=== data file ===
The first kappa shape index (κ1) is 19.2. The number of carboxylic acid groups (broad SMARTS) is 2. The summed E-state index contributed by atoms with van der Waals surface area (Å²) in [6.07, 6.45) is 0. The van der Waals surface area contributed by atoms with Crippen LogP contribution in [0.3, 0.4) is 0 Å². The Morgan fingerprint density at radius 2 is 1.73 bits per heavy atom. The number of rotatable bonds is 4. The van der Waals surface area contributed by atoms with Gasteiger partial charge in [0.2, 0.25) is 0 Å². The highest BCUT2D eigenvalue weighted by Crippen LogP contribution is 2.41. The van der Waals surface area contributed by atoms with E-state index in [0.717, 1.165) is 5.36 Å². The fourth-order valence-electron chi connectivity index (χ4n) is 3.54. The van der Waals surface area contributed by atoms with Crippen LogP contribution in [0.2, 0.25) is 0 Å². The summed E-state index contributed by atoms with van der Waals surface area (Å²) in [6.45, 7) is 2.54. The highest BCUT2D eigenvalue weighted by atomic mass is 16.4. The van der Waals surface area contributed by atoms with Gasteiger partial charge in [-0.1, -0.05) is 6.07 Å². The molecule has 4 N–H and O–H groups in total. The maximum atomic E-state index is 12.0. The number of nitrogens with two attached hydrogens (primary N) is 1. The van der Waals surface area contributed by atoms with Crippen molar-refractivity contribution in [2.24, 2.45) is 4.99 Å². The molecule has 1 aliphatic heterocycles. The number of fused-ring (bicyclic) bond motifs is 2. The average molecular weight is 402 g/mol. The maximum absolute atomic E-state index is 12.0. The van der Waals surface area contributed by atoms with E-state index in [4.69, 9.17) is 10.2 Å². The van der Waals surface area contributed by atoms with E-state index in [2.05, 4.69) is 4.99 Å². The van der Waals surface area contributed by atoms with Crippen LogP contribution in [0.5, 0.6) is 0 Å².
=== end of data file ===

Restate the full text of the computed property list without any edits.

The first kappa shape index (κ1) is 19.2. The number of carboxylic acid groups (broad SMARTS) is 2. The summed E-state index contributed by atoms with van der Waals surface area (Å²) in [6.07, 6.45) is 0. The van der Waals surface area contributed by atoms with Crippen LogP contribution in [0.3, 0.4) is 0 Å². The Morgan fingerprint density at radius 2 is 1.73 bits per heavy atom. The number of rotatable bonds is 4. The van der Waals surface area contributed by atoms with Gasteiger partial charge in [0.2, 0.25) is 0 Å². The highest BCUT2D eigenvalue weighted by Crippen LogP contribution is 2.41. The van der Waals surface area contributed by atoms with E-state index in [0.717, 1.165) is 5.36 Å². The fourth-order valence-electron chi connectivity index (χ4n) is 3.54. The van der Waals surface area contributed by atoms with Crippen LogP contribution in [0.2, 0.25) is 0 Å². The summed E-state index contributed by atoms with van der Waals surface area (Å²) in [6.45, 7) is 2.54. The highest BCUT2D eigenvalue weighted by atomic mass is 16.4. The van der Waals surface area contributed by atoms with Gasteiger partial charge in [-0.1, -0.05) is 6.07 Å². The molecule has 4 N–H and O–H groups in total. The maximum atomic E-state index is 12.0. The number of nitrogens with two attached hydrogens (primary N) is 1. The van der Waals surface area contributed by atoms with Crippen molar-refractivity contribution in [2.24, 2.45) is 4.99 Å². The molecule has 1 aliphatic heterocycles. The number of fused-ring (bicyclic) bond motifs is 2. The average molecular weight is 402 g/mol. The maximum absolute atomic E-state index is 12.0. The van der Waals surface area contributed by atoms with E-state index in [4.69, 9.17) is 10.2 Å². The van der Waals surface area contributed by atoms with E-state index in [2.05, 4.69) is 4.99 Å². The van der Waals surface area contributed by atoms with Crippen LogP contribution in [0.5, 0.6) is 0 Å².